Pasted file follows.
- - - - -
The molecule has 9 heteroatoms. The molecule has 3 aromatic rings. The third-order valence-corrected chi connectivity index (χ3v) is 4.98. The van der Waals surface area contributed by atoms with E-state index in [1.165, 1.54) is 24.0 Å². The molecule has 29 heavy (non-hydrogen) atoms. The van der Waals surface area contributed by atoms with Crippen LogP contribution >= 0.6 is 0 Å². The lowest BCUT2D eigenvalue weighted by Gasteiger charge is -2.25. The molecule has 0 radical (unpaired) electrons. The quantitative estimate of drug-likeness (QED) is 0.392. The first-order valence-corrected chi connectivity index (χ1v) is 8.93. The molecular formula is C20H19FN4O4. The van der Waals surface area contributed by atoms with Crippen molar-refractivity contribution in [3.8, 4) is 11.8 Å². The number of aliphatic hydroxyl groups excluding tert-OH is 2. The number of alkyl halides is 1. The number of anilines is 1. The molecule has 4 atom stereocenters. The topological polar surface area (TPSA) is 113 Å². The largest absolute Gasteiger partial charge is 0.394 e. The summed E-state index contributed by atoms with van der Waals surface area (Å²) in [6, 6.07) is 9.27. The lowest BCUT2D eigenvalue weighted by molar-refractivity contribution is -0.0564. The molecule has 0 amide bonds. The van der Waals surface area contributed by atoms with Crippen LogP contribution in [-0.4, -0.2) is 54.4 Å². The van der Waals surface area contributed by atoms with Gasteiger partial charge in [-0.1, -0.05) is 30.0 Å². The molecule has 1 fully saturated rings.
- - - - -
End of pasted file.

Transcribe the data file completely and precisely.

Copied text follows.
The molecule has 9 heteroatoms. The molecule has 3 aromatic rings. The third-order valence-corrected chi connectivity index (χ3v) is 4.98. The van der Waals surface area contributed by atoms with E-state index in [1.165, 1.54) is 24.0 Å². The molecule has 29 heavy (non-hydrogen) atoms. The van der Waals surface area contributed by atoms with Crippen LogP contribution >= 0.6 is 0 Å². The lowest BCUT2D eigenvalue weighted by Gasteiger charge is -2.25. The molecule has 0 radical (unpaired) electrons. The quantitative estimate of drug-likeness (QED) is 0.392. The first-order valence-corrected chi connectivity index (χ1v) is 8.93. The molecular formula is C20H19FN4O4. The van der Waals surface area contributed by atoms with Crippen molar-refractivity contribution in [3.8, 4) is 11.8 Å². The number of aliphatic hydroxyl groups excluding tert-OH is 2. The number of alkyl halides is 1. The number of anilines is 1. The molecule has 4 atom stereocenters. The topological polar surface area (TPSA) is 113 Å². The largest absolute Gasteiger partial charge is 0.394 e. The summed E-state index contributed by atoms with van der Waals surface area (Å²) in [6, 6.07) is 9.27. The lowest BCUT2D eigenvalue weighted by molar-refractivity contribution is -0.0564. The molecule has 0 amide bonds. The van der Waals surface area contributed by atoms with Crippen LogP contribution in [-0.4, -0.2) is 54.4 Å². The van der Waals surface area contributed by atoms with Gasteiger partial charge in [-0.1, -0.05) is 30.0 Å². The molecule has 1 fully saturated rings.